Elizabeth Catlett’s Satchmo

“Art can’t be the exclusive domain of the [elite]. It belongs to everyone.”
~~~Elizabeth Catlett

Satchmo Fest is in full swing this week-end here in New Orleans, an annual festival celebrating the life and music of our native son. Volumes have been written about Louis Armstrong’s musical legacy and how it changed the world. A cursory google search brings up many, many articles about him, his music and his life. This post is not about Satchmo but about Elizabeth Catlett, the African-American female artist who sculpted the 10 foot bronze image of Louis that dominates Louis Armstrong Park which opened in 1980 on the sacred land known as Congo Square.

Photo by Infrogmation.

Elizabeth was born in 1919 in Washington, D.C. and graduated from college in 1937 with a B.A. degree from Howard University. In 1940 she earned the first master of fine arts degree in sculpture from the University of Iowa. That fall she accepted a teaching position at Dillard University here in New Orleans where she worked to advance the civil rights of African-Americans when she bussed her students to Dillard Museum (now The New Orleans Museum of Art) to view a Picasso exhibit. The museum itself wasn’t closed to African-Americans but was located in a city park where blacks were not allowed. Such an endeavor in 1940’s America was bold but in keeping with her life-long fight for equal rights for African-Americans.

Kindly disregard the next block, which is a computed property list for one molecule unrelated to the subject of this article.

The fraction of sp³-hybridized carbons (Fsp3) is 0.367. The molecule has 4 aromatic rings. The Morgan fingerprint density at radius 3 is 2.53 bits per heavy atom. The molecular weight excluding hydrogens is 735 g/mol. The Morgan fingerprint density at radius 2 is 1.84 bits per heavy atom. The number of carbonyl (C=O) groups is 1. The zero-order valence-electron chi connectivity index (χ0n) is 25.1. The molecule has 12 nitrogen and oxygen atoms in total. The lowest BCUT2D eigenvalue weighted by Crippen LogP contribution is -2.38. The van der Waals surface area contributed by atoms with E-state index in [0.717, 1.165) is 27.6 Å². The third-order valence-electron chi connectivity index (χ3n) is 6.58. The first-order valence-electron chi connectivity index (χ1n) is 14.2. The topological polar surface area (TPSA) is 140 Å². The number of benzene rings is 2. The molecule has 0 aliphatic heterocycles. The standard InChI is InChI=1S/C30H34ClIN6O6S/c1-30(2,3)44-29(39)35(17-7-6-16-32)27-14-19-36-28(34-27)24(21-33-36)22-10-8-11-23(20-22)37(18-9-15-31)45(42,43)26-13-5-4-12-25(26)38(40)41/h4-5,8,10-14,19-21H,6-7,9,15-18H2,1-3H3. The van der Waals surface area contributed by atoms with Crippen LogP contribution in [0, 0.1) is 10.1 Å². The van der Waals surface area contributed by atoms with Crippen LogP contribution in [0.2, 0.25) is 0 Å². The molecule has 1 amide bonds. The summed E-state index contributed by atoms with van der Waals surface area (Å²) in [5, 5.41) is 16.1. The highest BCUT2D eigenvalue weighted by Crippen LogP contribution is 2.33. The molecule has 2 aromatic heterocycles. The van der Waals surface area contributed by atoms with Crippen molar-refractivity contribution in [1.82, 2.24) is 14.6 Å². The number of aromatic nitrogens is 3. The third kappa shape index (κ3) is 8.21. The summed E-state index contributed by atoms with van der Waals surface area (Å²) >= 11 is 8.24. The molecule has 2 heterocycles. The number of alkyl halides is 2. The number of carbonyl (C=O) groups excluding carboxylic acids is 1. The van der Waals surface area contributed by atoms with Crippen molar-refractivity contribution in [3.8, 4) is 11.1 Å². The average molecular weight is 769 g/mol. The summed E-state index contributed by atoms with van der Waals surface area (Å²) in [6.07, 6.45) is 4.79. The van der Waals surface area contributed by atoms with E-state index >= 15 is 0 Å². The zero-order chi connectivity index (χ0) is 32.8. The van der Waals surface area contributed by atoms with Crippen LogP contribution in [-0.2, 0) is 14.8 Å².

Elizabeth’s art has focused primarily on the black woman’s experience and the mother and child theme has become her hallmark in sculpture and print. She’s dedicated to public art and is passionate about the accessibility of art to students and minorities as is personified in the Louis Armstrong sculpture.

Elizabeth Catlett is a woman we can all admire, not only for her amazing artistic talent, but also for forging the path of public art for all.


Elizabeth Catlett: In the Image of the People
Elizabeth Catlett: dean of women artists – Black- and Mexican-influenced art
Elizabeth Catlett: legendary artist is still creating and living life on her own terms


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